Is there anything to worry about?
Since the news of faulty meters broke, it has emerged that there have been around 3.9 million households that have been over charged. If this is the case for households, has this happened to businesses? Could this mean that small and medium sized businesses are being overcharged for their power?
If this is the case how can a business know if they are being charged correctly? Bills are sent through to you as an estimate, so it could be difficult to identify if the meter is faulty or if you are being over charged.
There is a solution and it is called billing validation. This method will recognise if you are being charged incorrectly. Taking this into account, your business could possibly save on energy bills if you were to look into bill validation.
So how does bill validation work?
A bill validation will deconstruct and analyse your bills. This will break it down into these relevant areas:
- Rate: is the cost of the raw energy you're consuming and is the rate which your supplier will quote.
- Standing charge: is a fixed cost associated with your energy supply such as meter reading maintenance and the cost of keeping you connected to the network.
- Capacity charge: is the Available Supply Capacity (ASC), this refers to the amount of electricity that the Distribution Network Operator (DNO) is required to make available for your site. Essentially it is the maximum electricity you can draw from the grid at any one moment.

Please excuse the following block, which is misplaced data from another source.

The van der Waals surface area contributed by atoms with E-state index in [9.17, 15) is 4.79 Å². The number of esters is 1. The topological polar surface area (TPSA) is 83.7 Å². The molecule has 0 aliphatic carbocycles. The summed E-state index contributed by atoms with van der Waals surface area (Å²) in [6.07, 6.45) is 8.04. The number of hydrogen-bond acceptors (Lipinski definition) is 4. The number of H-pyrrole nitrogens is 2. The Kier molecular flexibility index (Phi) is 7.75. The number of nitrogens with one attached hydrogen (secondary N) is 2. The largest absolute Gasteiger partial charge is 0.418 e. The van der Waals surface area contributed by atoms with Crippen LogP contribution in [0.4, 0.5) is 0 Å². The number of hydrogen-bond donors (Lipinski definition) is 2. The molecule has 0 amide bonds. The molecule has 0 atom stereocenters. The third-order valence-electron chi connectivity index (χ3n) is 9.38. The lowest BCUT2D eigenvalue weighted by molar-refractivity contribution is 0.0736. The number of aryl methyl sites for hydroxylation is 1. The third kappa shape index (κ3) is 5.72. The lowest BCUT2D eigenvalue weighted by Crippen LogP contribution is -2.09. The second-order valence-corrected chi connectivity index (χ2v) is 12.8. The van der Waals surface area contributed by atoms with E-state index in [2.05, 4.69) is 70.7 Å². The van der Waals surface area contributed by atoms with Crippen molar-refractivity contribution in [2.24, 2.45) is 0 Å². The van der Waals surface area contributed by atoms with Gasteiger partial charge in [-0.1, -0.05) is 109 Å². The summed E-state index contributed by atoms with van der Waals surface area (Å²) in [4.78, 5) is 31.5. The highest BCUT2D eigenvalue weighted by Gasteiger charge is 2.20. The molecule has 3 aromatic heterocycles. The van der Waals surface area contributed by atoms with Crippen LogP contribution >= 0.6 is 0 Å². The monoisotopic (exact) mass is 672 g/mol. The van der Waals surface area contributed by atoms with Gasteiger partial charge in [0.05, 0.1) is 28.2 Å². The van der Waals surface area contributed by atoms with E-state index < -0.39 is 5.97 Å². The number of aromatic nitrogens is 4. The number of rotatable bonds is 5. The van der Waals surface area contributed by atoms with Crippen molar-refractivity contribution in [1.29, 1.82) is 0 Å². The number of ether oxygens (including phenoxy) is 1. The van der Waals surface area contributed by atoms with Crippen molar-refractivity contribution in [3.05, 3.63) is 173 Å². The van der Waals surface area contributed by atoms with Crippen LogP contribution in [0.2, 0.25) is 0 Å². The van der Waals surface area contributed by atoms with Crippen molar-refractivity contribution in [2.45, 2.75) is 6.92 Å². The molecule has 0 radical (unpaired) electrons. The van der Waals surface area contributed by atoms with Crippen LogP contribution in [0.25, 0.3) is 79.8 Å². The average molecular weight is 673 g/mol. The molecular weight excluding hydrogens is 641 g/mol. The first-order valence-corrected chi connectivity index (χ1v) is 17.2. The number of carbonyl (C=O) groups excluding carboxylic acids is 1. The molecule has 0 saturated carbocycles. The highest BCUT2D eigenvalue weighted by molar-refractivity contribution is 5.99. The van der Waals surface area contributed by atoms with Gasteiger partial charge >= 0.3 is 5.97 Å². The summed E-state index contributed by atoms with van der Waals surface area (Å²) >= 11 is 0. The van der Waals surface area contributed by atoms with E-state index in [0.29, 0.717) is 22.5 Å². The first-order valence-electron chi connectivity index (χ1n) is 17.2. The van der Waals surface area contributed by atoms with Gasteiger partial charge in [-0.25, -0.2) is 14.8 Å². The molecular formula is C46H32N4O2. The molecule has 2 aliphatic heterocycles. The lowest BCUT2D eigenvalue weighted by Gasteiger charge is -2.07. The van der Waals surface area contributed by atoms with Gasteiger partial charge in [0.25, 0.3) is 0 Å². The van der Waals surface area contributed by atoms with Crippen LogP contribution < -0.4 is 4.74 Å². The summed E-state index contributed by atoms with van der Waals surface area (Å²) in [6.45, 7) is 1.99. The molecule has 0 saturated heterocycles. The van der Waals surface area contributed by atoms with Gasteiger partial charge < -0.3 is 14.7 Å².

- KVARH: stands for Kilo Volt Amps Reactive Hours and is best described as a charge for the poor use of energy which can come down to machinery or the use of energy that is inefficient. This takes away from the areas supply which the company charges as KVARH.
- CCL: also known as Climate Change Levy, is added to your bill as a tax intended to maintain a clear price for carbon emissions encouraging the electricity generation industry to invest in low carbon emission technology.
- VAT: is the tax rate you pay on your energy bill and is at 20 per cent - unless you receive VAT exemption.
- FiT and RO: stands for Feed-In Tariff scheme and Renewable Obligation. This was introduced to encourage people and businesses to introduce other means of energy production such as turbines and solar panels. If you are producing more than you use the government will reimburse you for the amount you feed back into the system. RO is where the energy suppliers are encouraged to find and offer a renewable source of energy and supply this where possible.
Once these have been broken down, all areas will be cross referenced with your account and supplier to ensure the highest accuracy. If there has been a problem identified you can then begin the process of recovering that utility cost.
Being proactive with your energy spend will benefit as you will be able to spot any inaccuracies within the bill and using a trusted professional will be increase the success rate due to their experience. This would save you time and money, especially if you are a small to medium enterprise.